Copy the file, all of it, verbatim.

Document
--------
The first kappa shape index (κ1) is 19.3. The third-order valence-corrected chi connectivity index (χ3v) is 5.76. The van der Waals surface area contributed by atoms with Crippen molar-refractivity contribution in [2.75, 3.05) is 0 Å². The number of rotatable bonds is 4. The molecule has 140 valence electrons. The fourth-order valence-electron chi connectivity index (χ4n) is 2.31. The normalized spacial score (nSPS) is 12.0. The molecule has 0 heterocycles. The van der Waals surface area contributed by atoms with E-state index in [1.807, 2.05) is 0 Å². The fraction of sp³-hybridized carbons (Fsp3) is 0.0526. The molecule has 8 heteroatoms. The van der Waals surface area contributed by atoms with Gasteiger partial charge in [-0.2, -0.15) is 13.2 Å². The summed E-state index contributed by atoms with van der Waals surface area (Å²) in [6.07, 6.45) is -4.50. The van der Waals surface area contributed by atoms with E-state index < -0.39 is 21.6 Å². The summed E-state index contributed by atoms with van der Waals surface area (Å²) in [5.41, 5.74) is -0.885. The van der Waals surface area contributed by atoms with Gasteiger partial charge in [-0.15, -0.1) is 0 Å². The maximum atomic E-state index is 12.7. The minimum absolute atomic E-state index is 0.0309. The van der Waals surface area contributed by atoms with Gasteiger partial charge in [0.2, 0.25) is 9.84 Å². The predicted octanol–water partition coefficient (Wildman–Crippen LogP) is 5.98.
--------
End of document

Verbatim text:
The first kappa shape index (κ1) is 19.3. The third-order valence-corrected chi connectivity index (χ3v) is 5.76. The van der Waals surface area contributed by atoms with Crippen molar-refractivity contribution in [2.75, 3.05) is 0 Å². The number of rotatable bonds is 4. The molecule has 140 valence electrons. The fourth-order valence-electron chi connectivity index (χ4n) is 2.31. The normalized spacial score (nSPS) is 12.0. The molecule has 0 heterocycles. The van der Waals surface area contributed by atoms with E-state index in [1.807, 2.05) is 0 Å². The fraction of sp³-hybridized carbons (Fsp3) is 0.0526. The molecule has 8 heteroatoms. The van der Waals surface area contributed by atoms with Gasteiger partial charge in [-0.2, -0.15) is 13.2 Å². The summed E-state index contributed by atoms with van der Waals surface area (Å²) in [6.07, 6.45) is -4.50. The van der Waals surface area contributed by atoms with E-state index < -0.39 is 21.6 Å². The summed E-state index contributed by atoms with van der Waals surface area (Å²) in [5.41, 5.74) is -0.885. The van der Waals surface area contributed by atoms with Gasteiger partial charge in [-0.15, -0.1) is 0 Å². The maximum atomic E-state index is 12.7. The minimum absolute atomic E-state index is 0.0309. The van der Waals surface area contributed by atoms with Gasteiger partial charge in [0.2, 0.25) is 9.84 Å². The predicted octanol–water partition coefficient (Wildman–Crippen LogP) is 5.98.